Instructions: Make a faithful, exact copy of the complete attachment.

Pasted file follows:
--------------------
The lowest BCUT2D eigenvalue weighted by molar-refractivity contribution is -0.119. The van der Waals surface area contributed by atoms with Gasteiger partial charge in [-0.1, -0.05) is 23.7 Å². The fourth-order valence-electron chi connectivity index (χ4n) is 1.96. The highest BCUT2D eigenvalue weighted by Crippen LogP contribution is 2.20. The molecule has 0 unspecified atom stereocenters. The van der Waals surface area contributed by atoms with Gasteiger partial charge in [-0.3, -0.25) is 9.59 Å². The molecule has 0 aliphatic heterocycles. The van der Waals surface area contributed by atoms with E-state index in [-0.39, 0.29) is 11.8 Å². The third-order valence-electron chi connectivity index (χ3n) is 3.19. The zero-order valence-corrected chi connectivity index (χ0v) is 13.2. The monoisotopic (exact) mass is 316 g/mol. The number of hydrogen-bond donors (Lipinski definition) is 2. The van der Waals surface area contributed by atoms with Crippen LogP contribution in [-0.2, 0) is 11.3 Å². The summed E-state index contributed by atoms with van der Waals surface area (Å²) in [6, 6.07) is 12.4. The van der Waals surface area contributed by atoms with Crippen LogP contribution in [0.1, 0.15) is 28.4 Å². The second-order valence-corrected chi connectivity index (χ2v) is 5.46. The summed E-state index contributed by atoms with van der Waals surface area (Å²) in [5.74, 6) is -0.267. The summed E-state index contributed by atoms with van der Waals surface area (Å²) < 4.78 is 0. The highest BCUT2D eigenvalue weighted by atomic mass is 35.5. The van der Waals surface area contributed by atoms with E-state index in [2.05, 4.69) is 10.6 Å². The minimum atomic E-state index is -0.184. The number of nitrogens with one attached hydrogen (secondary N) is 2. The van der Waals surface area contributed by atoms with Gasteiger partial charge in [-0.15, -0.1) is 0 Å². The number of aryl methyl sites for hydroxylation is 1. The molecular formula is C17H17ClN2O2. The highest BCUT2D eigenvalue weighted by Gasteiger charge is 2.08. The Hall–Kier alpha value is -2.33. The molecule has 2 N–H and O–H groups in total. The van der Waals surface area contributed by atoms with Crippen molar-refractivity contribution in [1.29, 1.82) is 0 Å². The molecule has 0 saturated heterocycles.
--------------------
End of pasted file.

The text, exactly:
The lowest BCUT2D eigenvalue weighted by molar-refractivity contribution is -0.119. The van der Waals surface area contributed by atoms with Gasteiger partial charge in [-0.1, -0.05) is 23.7 Å². The fourth-order valence-electron chi connectivity index (χ4n) is 1.96. The highest BCUT2D eigenvalue weighted by Crippen LogP contribution is 2.20. The molecule has 0 unspecified atom stereocenters. The van der Waals surface area contributed by atoms with Gasteiger partial charge in [-0.3, -0.25) is 9.59 Å². The molecule has 0 aliphatic heterocycles. The van der Waals surface area contributed by atoms with E-state index in [-0.39, 0.29) is 11.8 Å². The third-order valence-electron chi connectivity index (χ3n) is 3.19. The zero-order valence-corrected chi connectivity index (χ0v) is 13.2. The monoisotopic (exact) mass is 316 g/mol. The number of hydrogen-bond donors (Lipinski definition) is 2. The van der Waals surface area contributed by atoms with Crippen LogP contribution in [-0.2, 0) is 11.3 Å². The summed E-state index contributed by atoms with van der Waals surface area (Å²) in [6, 6.07) is 12.4. The van der Waals surface area contributed by atoms with Crippen LogP contribution in [0.1, 0.15) is 28.4 Å². The second-order valence-corrected chi connectivity index (χ2v) is 5.46. The summed E-state index contributed by atoms with van der Waals surface area (Å²) in [5.74, 6) is -0.267. The summed E-state index contributed by atoms with van der Waals surface area (Å²) < 4.78 is 0. The highest BCUT2D eigenvalue weighted by atomic mass is 35.5. The van der Waals surface area contributed by atoms with E-state index in [2.05, 4.69) is 10.6 Å². The minimum atomic E-state index is -0.184. The number of nitrogens with one attached hydrogen (secondary N) is 2. The van der Waals surface area contributed by atoms with Gasteiger partial charge in [-0.15, -0.1) is 0 Å². The number of aryl methyl sites for hydroxylation is 1. The molecular formula is C17H17ClN2O2. The highest BCUT2D eigenvalue weighted by Gasteiger charge is 2.08. The Hall–Kier alpha value is -2.33. The molecule has 2 N–H and O–H groups in total. The van der Waals surface area contributed by atoms with Crippen molar-refractivity contribution in [1.29, 1.82) is 0 Å². The molecule has 0 saturated heterocycles.